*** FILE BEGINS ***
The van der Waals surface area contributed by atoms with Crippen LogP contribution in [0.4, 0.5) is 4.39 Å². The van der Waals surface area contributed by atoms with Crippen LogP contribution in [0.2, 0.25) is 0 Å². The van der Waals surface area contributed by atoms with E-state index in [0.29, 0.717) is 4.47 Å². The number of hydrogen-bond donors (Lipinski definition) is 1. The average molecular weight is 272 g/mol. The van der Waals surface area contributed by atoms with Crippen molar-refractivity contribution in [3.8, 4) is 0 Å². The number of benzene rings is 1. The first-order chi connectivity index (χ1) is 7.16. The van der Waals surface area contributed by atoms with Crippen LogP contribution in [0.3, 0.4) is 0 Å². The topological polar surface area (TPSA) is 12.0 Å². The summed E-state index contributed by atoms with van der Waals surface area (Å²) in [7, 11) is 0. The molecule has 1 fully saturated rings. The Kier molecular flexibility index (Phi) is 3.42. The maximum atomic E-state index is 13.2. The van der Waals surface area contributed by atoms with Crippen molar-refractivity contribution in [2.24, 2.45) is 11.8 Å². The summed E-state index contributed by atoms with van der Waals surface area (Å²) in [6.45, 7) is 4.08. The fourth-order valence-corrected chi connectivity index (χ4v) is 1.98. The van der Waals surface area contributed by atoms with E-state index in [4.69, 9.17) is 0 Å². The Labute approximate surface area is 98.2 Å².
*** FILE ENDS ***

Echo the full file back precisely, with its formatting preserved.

The van der Waals surface area contributed by atoms with Crippen LogP contribution in [0.4, 0.5) is 4.39 Å². The van der Waals surface area contributed by atoms with Crippen LogP contribution in [0.2, 0.25) is 0 Å². The van der Waals surface area contributed by atoms with E-state index in [0.29, 0.717) is 4.47 Å². The number of hydrogen-bond donors (Lipinski definition) is 1. The average molecular weight is 272 g/mol. The van der Waals surface area contributed by atoms with Crippen molar-refractivity contribution in [3.8, 4) is 0 Å². The number of benzene rings is 1. The first-order chi connectivity index (χ1) is 7.16. The van der Waals surface area contributed by atoms with Crippen LogP contribution in [0.3, 0.4) is 0 Å². The topological polar surface area (TPSA) is 12.0 Å². The summed E-state index contributed by atoms with van der Waals surface area (Å²) in [7, 11) is 0. The molecule has 1 fully saturated rings. The Kier molecular flexibility index (Phi) is 3.42. The maximum atomic E-state index is 13.2. The van der Waals surface area contributed by atoms with Crippen molar-refractivity contribution in [2.24, 2.45) is 11.8 Å². The summed E-state index contributed by atoms with van der Waals surface area (Å²) in [6.45, 7) is 4.08. The fourth-order valence-corrected chi connectivity index (χ4v) is 1.98. The van der Waals surface area contributed by atoms with E-state index in [4.69, 9.17) is 0 Å². The Labute approximate surface area is 98.2 Å².